1. Direct upload
    2. FTP upload
    3. SFTP upload
    4. Scheduled fetches
    5. Upload via Google Cloud Storage
    6. Content API (Advanced)
  • The first five options can be acceptable methods for businesses with only a handful of products. The problem with all five of these methods is that they only provide very limited control, are slow to edit and inefficient to manage.
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  • Again, a much better method (regardless of whether you’re managing one or one-hundred accounts) is to use the Merchant Center API (Technically called “Content API”). Using the Merchant Center API, I can instantly update, create, delete or edit thousands of products for a client with a degree of control and speed that simply isn’t available in the other methods. This point is crucial if you’re using Merchant Center to promote products in Google Ads. With the introduction of Performance Max campaigns, management of your product-based campaigns relies heavily on the information you provide to Merchant Center. For example, if a group of products go on sale, I can quickly update all of those products with their sale price, which is different from the normal price. This will show the item as being on sale now (vs just updating the price). Or let’s say that you sell products locally and have a number of retail locations. In that case, you can apply for a program to show your local inventory to shoppers on the Google network. If you do that, Google expects that you provide updated inventory levels for each store location at least once per day. Also, this API is public, so there’s no barrier to entry. You can simply start using it.

Google Ads

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Auctioneer with a gavel in hand and people bidding.
Finally, we all know all about Google Ads. You buy ads tailored to a targeted audience. True, but Google Ads has become much more integrated with Merchant Center and GMB over the years. I mentioned before how managing Merchant Center feeds was key to managing product-based campaigns in Google Ads. Well, the same is true with Google My Business. There are many location-based ad formats in Google Ads that rely on the information in your GMB, such as Maps ads, location extensions and any ads that rely on your business’ address for targeting.
  • So, how do I manage Google Ads?
  • Since there’s a pattern forming here, I’ll just tell you upfront that the API is the best method, BUT that qualification is full of caveats and exceptions.

    When it comes to Google Ads, you’ll usually find that it’s smart to familiarize yourself with any and all tools at your disposal.
    • First, the regular user interface (UI) is perfectly fine for managing a single small campaign. It can even be fine for large accounts but it will have significant limitations compared to the API. That said, I use the UI all the time. It’s especially helpful for understanding new features or exploring different types of reporting.
    • Second, Google Ads Editor is massively powerful when doing ad-hoc bulk edits. One of my favorite parts about the tool is that I can copy and paste between campaigns and accounts. So, I can duplicate an entire campaign with a couple clicks and just edit the parts that I want to change. It’s a massive time-saver and less error prone than creating the campaign by hand.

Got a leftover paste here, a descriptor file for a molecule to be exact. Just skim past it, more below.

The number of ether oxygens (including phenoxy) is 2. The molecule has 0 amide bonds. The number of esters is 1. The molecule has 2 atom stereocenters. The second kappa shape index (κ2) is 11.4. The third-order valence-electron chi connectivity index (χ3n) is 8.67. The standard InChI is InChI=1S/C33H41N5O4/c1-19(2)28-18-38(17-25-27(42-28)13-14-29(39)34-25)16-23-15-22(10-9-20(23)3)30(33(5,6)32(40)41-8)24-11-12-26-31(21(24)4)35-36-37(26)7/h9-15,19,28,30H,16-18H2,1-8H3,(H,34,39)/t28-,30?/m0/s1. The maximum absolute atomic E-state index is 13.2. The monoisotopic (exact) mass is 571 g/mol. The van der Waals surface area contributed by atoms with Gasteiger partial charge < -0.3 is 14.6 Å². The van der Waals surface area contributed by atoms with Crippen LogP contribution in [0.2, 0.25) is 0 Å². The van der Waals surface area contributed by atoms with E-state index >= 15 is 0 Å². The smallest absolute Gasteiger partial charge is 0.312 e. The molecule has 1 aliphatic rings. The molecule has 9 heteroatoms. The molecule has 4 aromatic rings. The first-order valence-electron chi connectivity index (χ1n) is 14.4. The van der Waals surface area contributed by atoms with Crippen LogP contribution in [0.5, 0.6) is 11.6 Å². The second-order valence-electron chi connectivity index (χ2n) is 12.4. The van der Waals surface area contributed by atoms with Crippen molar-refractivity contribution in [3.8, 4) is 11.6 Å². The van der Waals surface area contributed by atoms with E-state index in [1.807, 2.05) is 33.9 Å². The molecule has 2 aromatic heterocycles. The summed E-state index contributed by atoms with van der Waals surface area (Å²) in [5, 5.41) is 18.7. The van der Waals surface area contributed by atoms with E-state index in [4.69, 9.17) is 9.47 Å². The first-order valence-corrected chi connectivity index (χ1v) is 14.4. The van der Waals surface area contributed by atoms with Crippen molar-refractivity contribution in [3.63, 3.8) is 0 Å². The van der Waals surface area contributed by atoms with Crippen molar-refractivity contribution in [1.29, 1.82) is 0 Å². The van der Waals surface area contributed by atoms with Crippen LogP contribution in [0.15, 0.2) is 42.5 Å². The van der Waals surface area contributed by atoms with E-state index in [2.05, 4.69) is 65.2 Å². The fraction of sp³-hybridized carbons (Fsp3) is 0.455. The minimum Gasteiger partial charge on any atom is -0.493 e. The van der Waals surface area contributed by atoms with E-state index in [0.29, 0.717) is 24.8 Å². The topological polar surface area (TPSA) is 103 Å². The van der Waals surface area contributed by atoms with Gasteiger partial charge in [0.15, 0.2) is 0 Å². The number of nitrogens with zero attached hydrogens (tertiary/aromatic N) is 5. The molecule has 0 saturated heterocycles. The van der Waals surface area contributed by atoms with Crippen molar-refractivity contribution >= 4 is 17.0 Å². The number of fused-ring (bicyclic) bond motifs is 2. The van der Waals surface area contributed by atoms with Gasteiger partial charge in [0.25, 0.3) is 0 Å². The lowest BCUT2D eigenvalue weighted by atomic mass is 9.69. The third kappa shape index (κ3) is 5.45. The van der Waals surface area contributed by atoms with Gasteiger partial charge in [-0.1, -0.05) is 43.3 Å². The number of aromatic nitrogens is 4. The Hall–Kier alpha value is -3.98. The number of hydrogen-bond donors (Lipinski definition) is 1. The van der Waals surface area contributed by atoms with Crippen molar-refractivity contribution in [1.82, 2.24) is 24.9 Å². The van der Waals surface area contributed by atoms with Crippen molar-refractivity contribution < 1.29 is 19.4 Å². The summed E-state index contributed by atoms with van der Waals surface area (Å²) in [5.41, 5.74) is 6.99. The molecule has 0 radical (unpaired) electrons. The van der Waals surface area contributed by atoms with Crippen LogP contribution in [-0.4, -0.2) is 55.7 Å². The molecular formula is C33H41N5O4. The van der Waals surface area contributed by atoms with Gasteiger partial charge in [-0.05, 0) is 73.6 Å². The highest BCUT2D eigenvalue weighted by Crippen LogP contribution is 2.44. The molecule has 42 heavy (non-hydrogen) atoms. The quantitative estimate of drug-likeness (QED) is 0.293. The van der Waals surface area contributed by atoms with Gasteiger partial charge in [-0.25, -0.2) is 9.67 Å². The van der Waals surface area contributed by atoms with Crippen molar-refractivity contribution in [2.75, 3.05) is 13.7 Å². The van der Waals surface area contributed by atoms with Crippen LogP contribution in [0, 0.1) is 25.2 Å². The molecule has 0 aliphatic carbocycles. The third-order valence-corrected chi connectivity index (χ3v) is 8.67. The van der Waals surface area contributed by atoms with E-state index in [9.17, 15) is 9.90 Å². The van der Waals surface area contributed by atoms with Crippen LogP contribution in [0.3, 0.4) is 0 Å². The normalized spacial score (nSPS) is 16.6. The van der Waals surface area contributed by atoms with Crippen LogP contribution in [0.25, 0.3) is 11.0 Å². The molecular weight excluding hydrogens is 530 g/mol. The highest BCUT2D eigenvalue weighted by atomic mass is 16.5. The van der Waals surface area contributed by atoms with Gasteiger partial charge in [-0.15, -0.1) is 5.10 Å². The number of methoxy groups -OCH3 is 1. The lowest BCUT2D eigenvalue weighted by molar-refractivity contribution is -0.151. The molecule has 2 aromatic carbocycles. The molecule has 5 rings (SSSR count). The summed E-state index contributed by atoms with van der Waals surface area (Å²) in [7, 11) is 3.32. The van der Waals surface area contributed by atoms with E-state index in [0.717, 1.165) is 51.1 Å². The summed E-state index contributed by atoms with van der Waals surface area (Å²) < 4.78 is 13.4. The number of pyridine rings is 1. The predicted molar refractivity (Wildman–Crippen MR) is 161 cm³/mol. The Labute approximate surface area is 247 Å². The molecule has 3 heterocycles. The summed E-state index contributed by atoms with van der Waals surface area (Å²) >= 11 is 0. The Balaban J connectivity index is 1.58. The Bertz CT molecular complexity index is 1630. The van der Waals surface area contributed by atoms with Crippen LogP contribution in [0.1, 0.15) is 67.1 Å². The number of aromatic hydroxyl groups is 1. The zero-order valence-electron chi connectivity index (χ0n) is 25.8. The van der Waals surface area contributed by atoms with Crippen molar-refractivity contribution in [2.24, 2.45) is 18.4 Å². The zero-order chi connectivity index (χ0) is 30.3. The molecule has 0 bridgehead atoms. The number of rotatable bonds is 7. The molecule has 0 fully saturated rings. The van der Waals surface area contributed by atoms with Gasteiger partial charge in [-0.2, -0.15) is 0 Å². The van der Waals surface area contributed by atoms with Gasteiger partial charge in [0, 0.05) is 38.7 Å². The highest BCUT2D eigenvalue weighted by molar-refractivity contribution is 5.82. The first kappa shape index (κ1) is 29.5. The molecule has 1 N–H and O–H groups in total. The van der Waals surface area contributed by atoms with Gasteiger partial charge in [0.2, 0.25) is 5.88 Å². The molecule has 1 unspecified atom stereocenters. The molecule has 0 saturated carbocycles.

• Third, Ads Scripts. This is technically part of the UI but it can be used to manage campaigns without having to visit the UI. For example, I’ve written several scripts that I used for years to help me manage budgets. The language is javascript, but with some minor variations.
    • Finally, the fourth option, the Google Ads API. This is a very robust and powerful API. You can do almost anything with it. You just have to build it. For example, I have developed a number of internal apps that help me manage budgets, monitor pacing, create reports, and modify campaign settings based on real time conditions. 

The key point is that it gives you the ability to streamline the process of managing your campaigns on Google Ads. With the API, you can automate many of the tasks involved in creating and managing campaigns, such as setting budgets, targeting ads to specific audiences, and tracking the performance of your campaigns. This can save a lot of time and effort, and it can also help you to be more efficient and effective with your advertising efforts.

A System of Synergy

As I mentioned before, if you sell products online, both Merchant Center and GMB are both fundamental to your campaigns on Google Ads. With Merchant Center, it’s how you organize, classify, categorize and present your product information that will shape your Google Ads campaigns. As for Google My Business, it’s the backbone of your presence online, as we discussed, but it also has a few tricks up its sleeve. You see, certain business types produce different types of search results, such as restaurants or hotels. And in those cases, that information will be an important part of your Ads campaign. For instance, a restaurant might add information about their menu and specials to their Google My Business listing, and then create ads that target users who are searching for similar restaurants in the area. Hotels go a step further by having their own campaign type.

The Three Kings.

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The three kings of Online Business drinking absinthe.